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More substantial than an arbor but less confining than a gazebo, a pergola may be as simple as an overhead structure attached to the back of your house to cover a deck. Or it might be a grand, freestanding structure that's the main focal point of a yard.
Pergolas are especially effective over paved areas, such as paths, courtyards, and patios. This simple white structure helps designate a casual seating area punctuated by colorful plantings.
Placing a pergola just outside a home helps ensure that your restful retreat gets frequent use. This one has screens on the sides that enclose the structure, adding a contemporary element to contrast with the classic columns.
To partly shade a large gathering space, design a pergola that spans the space's dimensions. Gently arched beams topped with 2x2s form the roof over this freestanding 8x8-foot deck. Lattice panels enclose the lower sides.
When building a pergola, consider how the width, height, and depth will work in your overall landscape. This tall pergola in a narrow side yard is in perfect scale with the home and adds an impressive shady resting spot along the path.
If you'd like to add a swing that hangs from the upper beams of a pergola like this one, make sure the structure is sturdy enough to support the weight. The rafters shade this swing, and vines covering the structure eventually will provide even more natural protection from the elements.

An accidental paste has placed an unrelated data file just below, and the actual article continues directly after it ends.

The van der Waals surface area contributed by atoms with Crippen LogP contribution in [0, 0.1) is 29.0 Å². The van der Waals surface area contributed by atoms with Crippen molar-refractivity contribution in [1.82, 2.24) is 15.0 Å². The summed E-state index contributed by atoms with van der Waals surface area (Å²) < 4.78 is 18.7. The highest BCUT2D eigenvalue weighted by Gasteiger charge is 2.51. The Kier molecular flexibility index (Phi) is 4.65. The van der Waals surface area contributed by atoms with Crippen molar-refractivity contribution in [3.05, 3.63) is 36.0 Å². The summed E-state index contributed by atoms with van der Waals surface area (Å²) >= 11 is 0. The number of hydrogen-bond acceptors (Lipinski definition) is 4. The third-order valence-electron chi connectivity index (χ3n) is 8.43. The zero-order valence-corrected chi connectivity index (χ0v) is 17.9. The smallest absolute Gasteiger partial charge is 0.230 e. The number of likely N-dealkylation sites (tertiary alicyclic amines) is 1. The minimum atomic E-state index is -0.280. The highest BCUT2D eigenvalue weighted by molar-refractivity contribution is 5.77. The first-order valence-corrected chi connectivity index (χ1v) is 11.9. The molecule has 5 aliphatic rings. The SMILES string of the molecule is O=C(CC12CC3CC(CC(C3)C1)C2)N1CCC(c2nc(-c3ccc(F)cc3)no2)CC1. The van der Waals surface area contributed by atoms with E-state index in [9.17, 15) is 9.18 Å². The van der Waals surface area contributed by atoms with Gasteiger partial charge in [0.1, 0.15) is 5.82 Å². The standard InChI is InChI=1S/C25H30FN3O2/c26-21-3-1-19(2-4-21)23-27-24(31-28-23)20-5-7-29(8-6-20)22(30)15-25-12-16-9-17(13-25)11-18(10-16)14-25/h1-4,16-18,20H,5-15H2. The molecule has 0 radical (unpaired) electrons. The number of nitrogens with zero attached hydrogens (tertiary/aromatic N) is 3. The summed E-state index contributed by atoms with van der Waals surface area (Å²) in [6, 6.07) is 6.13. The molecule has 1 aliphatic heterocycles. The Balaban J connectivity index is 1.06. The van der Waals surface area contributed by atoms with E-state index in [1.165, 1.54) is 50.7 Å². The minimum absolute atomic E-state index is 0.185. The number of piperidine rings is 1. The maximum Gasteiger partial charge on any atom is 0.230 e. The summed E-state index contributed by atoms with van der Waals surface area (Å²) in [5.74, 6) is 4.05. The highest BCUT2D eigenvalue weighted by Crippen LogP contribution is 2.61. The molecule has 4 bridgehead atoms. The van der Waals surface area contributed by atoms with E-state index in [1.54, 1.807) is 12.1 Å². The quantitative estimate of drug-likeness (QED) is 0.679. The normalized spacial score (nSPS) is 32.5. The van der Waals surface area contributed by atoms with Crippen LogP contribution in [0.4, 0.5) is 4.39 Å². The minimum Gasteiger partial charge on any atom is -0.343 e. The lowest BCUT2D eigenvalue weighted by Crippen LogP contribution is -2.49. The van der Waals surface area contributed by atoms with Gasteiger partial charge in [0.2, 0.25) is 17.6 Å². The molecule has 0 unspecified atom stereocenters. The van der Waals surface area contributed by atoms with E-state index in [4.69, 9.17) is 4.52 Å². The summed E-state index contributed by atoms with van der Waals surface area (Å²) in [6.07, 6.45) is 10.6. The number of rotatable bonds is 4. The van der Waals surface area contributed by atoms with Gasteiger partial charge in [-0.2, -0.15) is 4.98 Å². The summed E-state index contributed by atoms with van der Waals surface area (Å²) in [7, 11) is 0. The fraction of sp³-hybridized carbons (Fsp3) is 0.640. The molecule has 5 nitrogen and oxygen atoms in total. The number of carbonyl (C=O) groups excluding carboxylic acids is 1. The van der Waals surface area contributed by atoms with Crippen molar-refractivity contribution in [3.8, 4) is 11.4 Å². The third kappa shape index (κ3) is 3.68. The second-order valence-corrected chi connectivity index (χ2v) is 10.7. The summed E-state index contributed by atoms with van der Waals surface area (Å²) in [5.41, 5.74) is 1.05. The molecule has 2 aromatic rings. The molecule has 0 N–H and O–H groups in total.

Pergolas endow a style with Mediterranean origins, especially of Italy. This traditional structure covered in vines is a prime example. The romantic, charming space is hard to resist.
Even a bare-bones structure like this one can make a big impact on your landscape. Its versatile shape and function helps create a livable outdoor space at a fraction of the cost of an enclosed structure.
Pergola posts are often anchored to low concrete footings. Sometimes they're just embedded into the ground, but that should be done only with pressure-treated lumber).
Simple support methods are fine for small outdoor structures, but with more substantial pergolas you'll need something sturdier--such as brick or stone pedestals. These pedestals have concrete centers faced with brick that repeats in the fireplace.
A major advantage of freestanding structures over attached pergolas is that you can choose the best site for enjoying the landscape rather than being limited by areas near the house.
Close proximity to the building on the left would have made this pergola easy to attach, but standing alone gives it more visual importance.
Even freestanding pergolas that don't form a complete canopy can create a convincing sense of enclosure. Sometimes less is more.
Using salvaged materials in a pergola design results in an authentically aged look. The balustrade on this structure is a porch railing salvaged from the house during a renovation.
It's the next best thing to a boat: a dovecote pergola over the water. The deck is the perfect place to watch wildlife and enjoy the pond scenery.
A pergola can be the perfect way to blend old and new elements. Here, a classical post-and-beam pergola masterfully marries old and new wings of a Colonial house, enriching the facade with a wealth of architectural detail. The arched entrance welcomes visitors.
Create a grand entry to an outdoor space using a pergola. This gray-stained structure marks the entrance to a garden from the driveway.